The USA Today headline said all you need to know to understand why Decentraland (MANA-USD) jumped 10% on Feb. 15.
“JP Morgan is first bank to enter the metaverse with a virtual ‘Onyx lounge,’” blurted the headline. It seems that the bank just got prime space in a virtual version of Tokyo’s Metajuku district where it’s located an Onyx lounge, ostensibly to raise the profile of its Onyx by J.P. Morgan blockchain-based payments network.
Regardless of JPMorgan’s intentions, the news is good if you own some MANA-USD, Decentraland’s native token.
Despite Meta Platforms’ (NASDAQ:FB) poor quarter resulting from its commitment to the metaverse along with lower advertising revenue, the long-term prognosis for a virtual world seems all but inevitable.
Therefore, as more companies jump on the metaverse bandwagon, Decentraland ought to prosper. JPMorgan’s latest move could be just what the doctor ordered.
Decentraland and the Metaverse
The USA Today article I referenced in the intro linked to an 18-page report from the bank about the opportunities in the metaverse. Decentraland is mentioned 14 times. Several of the mentions stand out.
For example, Page 7 of the report states:
Ethereum-based platforms like Decentraland, for example, are already selling virtual plots that people can develop. Virtual real estate is a growing market. The average price of a parcel of land doubled in a six-month window in 2021.
It states that one land package on Decentraland was acquired by Every Realm (formerly Republic Realm) for $913,000. Every Realm turned around and developed the land into the Metajuku district, where JPMorgan put its Onyx lounge.
The demand for virtual stores is driving virtual land prices higher. I don’t see that diminishing anytime soon. Retailers and top brands know they’ll have to have a metaverse presence in the future, just as they knew five to 10 years ago that they’d need an e-commerce strategy.
To see what Decentraland’s like, I visited the Onyx lounge. Within a couple of minutes, I could tell that it could be a genuine time-waster if you let it. I’m likely not JPMorgan’s target in the metaverse.
Nonetheless, there is no question that the test cases for metaverse uses will rise exponentially in 2022 and beyond. For example, the JPMorgan report pointed out that a recent virtual concert in Fortnite grossed $20 million and was seen by more than 45 million people.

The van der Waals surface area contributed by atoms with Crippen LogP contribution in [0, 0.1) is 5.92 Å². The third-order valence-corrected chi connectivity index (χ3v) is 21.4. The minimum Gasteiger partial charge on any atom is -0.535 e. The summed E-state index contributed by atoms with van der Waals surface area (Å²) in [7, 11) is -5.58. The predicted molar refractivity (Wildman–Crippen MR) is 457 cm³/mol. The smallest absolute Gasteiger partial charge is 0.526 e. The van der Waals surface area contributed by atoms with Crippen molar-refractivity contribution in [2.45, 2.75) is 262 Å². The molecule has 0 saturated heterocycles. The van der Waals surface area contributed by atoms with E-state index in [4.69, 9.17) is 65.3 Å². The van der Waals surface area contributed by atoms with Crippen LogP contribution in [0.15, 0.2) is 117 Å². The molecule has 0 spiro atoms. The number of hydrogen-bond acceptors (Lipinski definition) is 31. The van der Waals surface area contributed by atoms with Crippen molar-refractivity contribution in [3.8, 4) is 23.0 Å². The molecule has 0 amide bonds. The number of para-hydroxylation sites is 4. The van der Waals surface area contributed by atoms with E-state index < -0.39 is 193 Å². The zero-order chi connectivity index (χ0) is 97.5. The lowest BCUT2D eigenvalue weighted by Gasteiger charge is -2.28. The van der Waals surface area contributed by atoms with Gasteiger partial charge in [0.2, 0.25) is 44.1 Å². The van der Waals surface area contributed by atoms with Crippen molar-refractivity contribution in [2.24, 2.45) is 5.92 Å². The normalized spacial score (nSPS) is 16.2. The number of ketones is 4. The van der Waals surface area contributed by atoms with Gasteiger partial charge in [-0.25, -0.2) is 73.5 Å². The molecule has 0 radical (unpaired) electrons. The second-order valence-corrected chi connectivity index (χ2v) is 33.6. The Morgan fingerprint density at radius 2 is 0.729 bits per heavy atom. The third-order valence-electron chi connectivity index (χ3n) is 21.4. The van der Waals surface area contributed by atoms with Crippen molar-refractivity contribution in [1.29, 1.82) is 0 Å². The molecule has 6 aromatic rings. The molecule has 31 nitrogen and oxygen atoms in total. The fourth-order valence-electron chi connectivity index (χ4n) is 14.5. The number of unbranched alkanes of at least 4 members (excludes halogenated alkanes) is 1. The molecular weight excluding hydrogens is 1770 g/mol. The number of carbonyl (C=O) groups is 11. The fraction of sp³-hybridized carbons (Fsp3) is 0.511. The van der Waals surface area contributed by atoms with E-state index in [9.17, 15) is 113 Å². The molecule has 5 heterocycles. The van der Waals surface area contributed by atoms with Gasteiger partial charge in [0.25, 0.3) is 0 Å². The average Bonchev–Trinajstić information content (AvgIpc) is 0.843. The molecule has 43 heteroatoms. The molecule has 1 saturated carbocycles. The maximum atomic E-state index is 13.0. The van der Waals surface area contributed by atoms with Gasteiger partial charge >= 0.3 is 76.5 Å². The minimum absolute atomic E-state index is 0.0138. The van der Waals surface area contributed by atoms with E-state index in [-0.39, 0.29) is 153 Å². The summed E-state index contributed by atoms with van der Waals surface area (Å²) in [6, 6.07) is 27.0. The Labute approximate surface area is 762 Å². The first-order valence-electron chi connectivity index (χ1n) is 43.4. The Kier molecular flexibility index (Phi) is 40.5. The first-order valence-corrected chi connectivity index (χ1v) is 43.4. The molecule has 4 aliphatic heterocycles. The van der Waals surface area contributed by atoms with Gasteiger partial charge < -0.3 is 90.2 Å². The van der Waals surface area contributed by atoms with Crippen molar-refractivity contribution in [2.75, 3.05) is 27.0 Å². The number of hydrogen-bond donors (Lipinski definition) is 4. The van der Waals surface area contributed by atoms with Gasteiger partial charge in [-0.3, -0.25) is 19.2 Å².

Who knows, maybe the Rolling Stones can do concerts from their long-term care facilities well into their 90s.
Page 9 of the report states:
It will be interesting to see how marketing and advertising pans out, as it is potentially one of the biggest segments of the meta-economy. There are huge opportunities for branding and immersive ad experiences in virtual worlds due to the mass audiences available.
I couldn’t agree more.
The metaverse holds more potential than non-fungible tokens (NFTs) in many respects.
The Negative Aspects of the Metaverse
One of the most obvious is that a big chunk of the world’s population doesn’t have access to fast internet, an essential requirement for maximizing the metaverse experience. JPMorgan’s report mentions how it will positively affect those living in low-income countries. Without high-speed internet, I’m not convinced.
As I mentioned, I went to the Onyx lounge, and it told me I needed a better graphics card to enjoy the metaverse fully. Unfortunately, I’m not prepared to spend more money on my computer, so I can be sold stuff by the same brands already trying to sell me things in the real world. That would be the equivalent of banging my head on the wall.
Also, considering how much time people already spend on their phones, do we need another reason to be anti-social? There’s a fine line between gaming being a way to relax and an addiction. The same applies to the metaverse.
I’m sure there are plenty of other possible negative consequences of the metaverse. But I don’t need to trot them out at this point. Ultimately, like many things in life, you are your own best judge of what’s appropriate for you. So, govern yourself accordingly.
As for Decentraland, it’s an interesting twist on playing cryptocurrencies. As I said in January, I’m still not sold, but I’m warming to it.
If you’re a large retailer or brand, or even a small merchant trying to be unique, Decentraland is a no-brainer.
If you own MANA-USD, give thanks to Jamie Dimon and company. It just gave your investment a big boost.
On the date of publication, Will Ashworth did not have (either directly or indirectly) any positions in the securities mentioned in this article. The opinions expressed in this article are those of the writer, subject to the InvestorPlace.com Publishing Guidelines.
Will Ashworth has written about investments full-time since 2008. Publications where he’s appeared include InvestorPlace, The Motley Fool Canada, Investopedia, Kiplinger, and several others in both the U.S. and Canada. He particularly enjoys creating model portfolios that stand the test of time. He lives in Halifax, Nova Scotia.